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ABA in Australia: Diverse and Relevant… The Second Annual ABAA Conference

What’s your favourite colour?

Or food? Or animal? Or TV show? Getting to know someone, and finding out what their interests are, really can help strengthen your teaching relationship.

Concepts, and even some concrete skills, can be taught in ways that incorporate individual’s strengths and interests, to increase the chances that you are motivating them to begin, and complete the task.

Sounds simple, doesn’t it? And the theory of it is. The application, is a little harder. It takes a lot of time, creativity, and technological skill (sometimes), to make these things happen. Having done this for many, many years (almost 10!), I have lots of different ideas about teaching new skills and concepts, and ways to present. But I still always am learning about new ideas I can implement, and of course, there is always Pinterest!

Recently, I have been able to implement some specific interest-related tasks into sessions.

The first has been in one of my literacy programs. Particularly with teaching reading, finding interesting and relevant material, that is at the appropriate reading level, is not always easy. With one of my students in particular, his interests narrow in on the naughty neighbour Sid, from Toy Story, and Problem Child. He loves the naughty kids and is always enquiring about what would get them in trouble, yet he wouldn’t dare ever consider doing any of the things those naughty kids do (thank goodness!)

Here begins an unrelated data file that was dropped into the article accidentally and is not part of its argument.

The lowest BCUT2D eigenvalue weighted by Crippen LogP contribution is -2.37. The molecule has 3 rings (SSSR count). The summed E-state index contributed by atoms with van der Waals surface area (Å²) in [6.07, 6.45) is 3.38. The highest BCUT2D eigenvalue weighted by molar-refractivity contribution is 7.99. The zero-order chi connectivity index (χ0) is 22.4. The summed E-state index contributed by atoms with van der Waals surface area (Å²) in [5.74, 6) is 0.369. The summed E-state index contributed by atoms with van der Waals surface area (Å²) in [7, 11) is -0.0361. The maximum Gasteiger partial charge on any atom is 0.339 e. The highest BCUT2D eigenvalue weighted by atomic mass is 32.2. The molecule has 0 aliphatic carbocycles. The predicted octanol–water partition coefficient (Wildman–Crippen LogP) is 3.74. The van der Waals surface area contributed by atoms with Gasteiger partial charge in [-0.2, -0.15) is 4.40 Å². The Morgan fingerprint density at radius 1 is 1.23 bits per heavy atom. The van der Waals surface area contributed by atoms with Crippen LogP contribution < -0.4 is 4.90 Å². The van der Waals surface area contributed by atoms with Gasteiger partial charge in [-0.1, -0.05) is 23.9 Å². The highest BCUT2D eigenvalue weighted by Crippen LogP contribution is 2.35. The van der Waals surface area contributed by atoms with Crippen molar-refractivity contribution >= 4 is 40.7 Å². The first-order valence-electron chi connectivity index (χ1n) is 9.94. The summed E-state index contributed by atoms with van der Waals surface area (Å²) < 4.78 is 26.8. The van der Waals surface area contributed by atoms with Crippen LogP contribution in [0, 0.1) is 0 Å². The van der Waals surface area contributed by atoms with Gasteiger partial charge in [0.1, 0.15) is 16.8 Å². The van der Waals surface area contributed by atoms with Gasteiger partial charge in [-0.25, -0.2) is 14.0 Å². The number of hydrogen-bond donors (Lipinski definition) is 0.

We have been looking for reading material that will hopefully be of interest to him. We read through Diary of a Wimpy Kid, some Nature Goodies (with worms and insects), but a really winner, that we have been reading through recently is “The World’s Worst Children” by David Walliams. Comprised of short stories involving disgusting children, including smelly children, and drooling children.

children worst.jpg

While I sit there, trying not to gag while he is reading, the kid loves it! He reads so fluently, and will stop often to ask me questions, and clarify points! He is interested in what he is reading, and is understanding what he is reading – all we have worked towards with reading, is happening!

Another client I have been individualising more of his program for, is someone who loves the Wiggles. wiggles youtubeHe has inherited this love for the Wiggles, from his older brother, whom I learned all about the Wiggles from, many years ago! Now this kid is more of an “original” Wiggles fan, which suits me fine, because that’s who I learned about from his brother, but it does make things difficult, because all the VHS tapes of old Wiggles shows, are very slowly disappearing, or breaking. Luckily, thousands of those videos are preserved and accessible, via a quick YouTube search 😀

We have recently added a few more matching craft activities, particularly because he is very good at matching and puzzles. We have been slowly introducing a few different, and new, activities over the past few weeks, and he has been really enjoying the different tasks and demands. We have been able to incorporate a lot of fine motor skill work, and sight word and vocabulary building, within these activities.

interest instaExamples of some of the activities created: Emotions cards with cartoon
pictures of different feelings, and a cartoon ‘Wiggles’ music group puzzle.

Where possible, you should aim to include the individual’s interests in your programming. They are more likely to be interested in what you have on offer, and you can make those teaching times a little bit more exciting for them!

References

What’s your favourite colour?